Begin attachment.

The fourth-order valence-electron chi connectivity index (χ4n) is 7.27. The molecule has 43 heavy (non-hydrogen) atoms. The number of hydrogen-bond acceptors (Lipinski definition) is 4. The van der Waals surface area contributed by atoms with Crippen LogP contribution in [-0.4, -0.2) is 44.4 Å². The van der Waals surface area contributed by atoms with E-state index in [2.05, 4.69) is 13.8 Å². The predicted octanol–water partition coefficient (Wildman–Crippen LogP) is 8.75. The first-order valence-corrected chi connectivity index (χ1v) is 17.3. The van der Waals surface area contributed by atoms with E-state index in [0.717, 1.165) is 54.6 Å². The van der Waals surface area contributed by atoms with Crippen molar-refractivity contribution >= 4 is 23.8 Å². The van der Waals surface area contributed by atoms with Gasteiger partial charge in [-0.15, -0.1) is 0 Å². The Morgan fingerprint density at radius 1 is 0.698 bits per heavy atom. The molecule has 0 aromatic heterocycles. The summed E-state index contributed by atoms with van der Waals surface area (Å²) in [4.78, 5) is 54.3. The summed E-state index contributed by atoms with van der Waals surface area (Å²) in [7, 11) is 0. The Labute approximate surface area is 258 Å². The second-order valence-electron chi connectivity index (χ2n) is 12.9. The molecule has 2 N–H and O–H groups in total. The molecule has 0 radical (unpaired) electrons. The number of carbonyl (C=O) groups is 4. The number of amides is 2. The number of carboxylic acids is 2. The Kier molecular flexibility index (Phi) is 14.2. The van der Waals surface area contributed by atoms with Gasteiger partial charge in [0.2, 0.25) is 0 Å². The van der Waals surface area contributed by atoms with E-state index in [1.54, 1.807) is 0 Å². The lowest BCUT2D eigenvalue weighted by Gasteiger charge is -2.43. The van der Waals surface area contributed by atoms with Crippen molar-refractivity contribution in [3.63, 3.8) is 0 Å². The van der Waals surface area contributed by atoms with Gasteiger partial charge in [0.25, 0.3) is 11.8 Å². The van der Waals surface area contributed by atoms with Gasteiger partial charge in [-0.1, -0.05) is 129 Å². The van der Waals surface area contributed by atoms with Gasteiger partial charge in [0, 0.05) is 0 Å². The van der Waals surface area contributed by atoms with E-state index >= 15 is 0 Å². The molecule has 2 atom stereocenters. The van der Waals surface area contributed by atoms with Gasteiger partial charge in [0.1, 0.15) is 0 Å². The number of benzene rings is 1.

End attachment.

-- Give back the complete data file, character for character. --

The fourth-order valence-electron chi connectivity index (χ4n) is 7.27. The molecule has 43 heavy (non-hydrogen) atoms. The number of hydrogen-bond acceptors (Lipinski definition) is 4. The van der Waals surface area contributed by atoms with Crippen LogP contribution in [-0.4, -0.2) is 44.4 Å². The van der Waals surface area contributed by atoms with E-state index in [2.05, 4.69) is 13.8 Å². The predicted octanol–water partition coefficient (Wildman–Crippen LogP) is 8.75. The first-order valence-corrected chi connectivity index (χ1v) is 17.3. The van der Waals surface area contributed by atoms with E-state index in [0.717, 1.165) is 54.6 Å². The van der Waals surface area contributed by atoms with Crippen molar-refractivity contribution >= 4 is 23.8 Å². The van der Waals surface area contributed by atoms with Gasteiger partial charge in [-0.15, -0.1) is 0 Å². The Morgan fingerprint density at radius 1 is 0.698 bits per heavy atom. The molecule has 0 aromatic heterocycles. The summed E-state index contributed by atoms with van der Waals surface area (Å²) in [4.78, 5) is 54.3. The summed E-state index contributed by atoms with van der Waals surface area (Å²) in [7, 11) is 0. The Labute approximate surface area is 258 Å². The second-order valence-electron chi connectivity index (χ2n) is 12.9. The molecule has 2 N–H and O–H groups in total. The molecule has 0 radical (unpaired) electrons. The number of carbonyl (C=O) groups is 4. The number of amides is 2. The number of carboxylic acids is 2. The Kier molecular flexibility index (Phi) is 14.2. The van der Waals surface area contributed by atoms with Gasteiger partial charge in [0.2, 0.25) is 0 Å². The van der Waals surface area contributed by atoms with E-state index in [1.54, 1.807) is 0 Å². The lowest BCUT2D eigenvalue weighted by Gasteiger charge is -2.43. The van der Waals surface area contributed by atoms with Crippen molar-refractivity contribution in [3.63, 3.8) is 0 Å². The van der Waals surface area contributed by atoms with Gasteiger partial charge in [0.25, 0.3) is 11.8 Å². The van der Waals surface area contributed by atoms with Gasteiger partial charge in [-0.1, -0.05) is 129 Å². The van der Waals surface area contributed by atoms with Gasteiger partial charge in [0, 0.05) is 0 Å². The van der Waals surface area contributed by atoms with E-state index >= 15 is 0 Å². The molecule has 2 atom stereocenters. The van der Waals surface area contributed by atoms with Gasteiger partial charge in [0.1, 0.15) is 0 Å². The number of benzene rings is 1.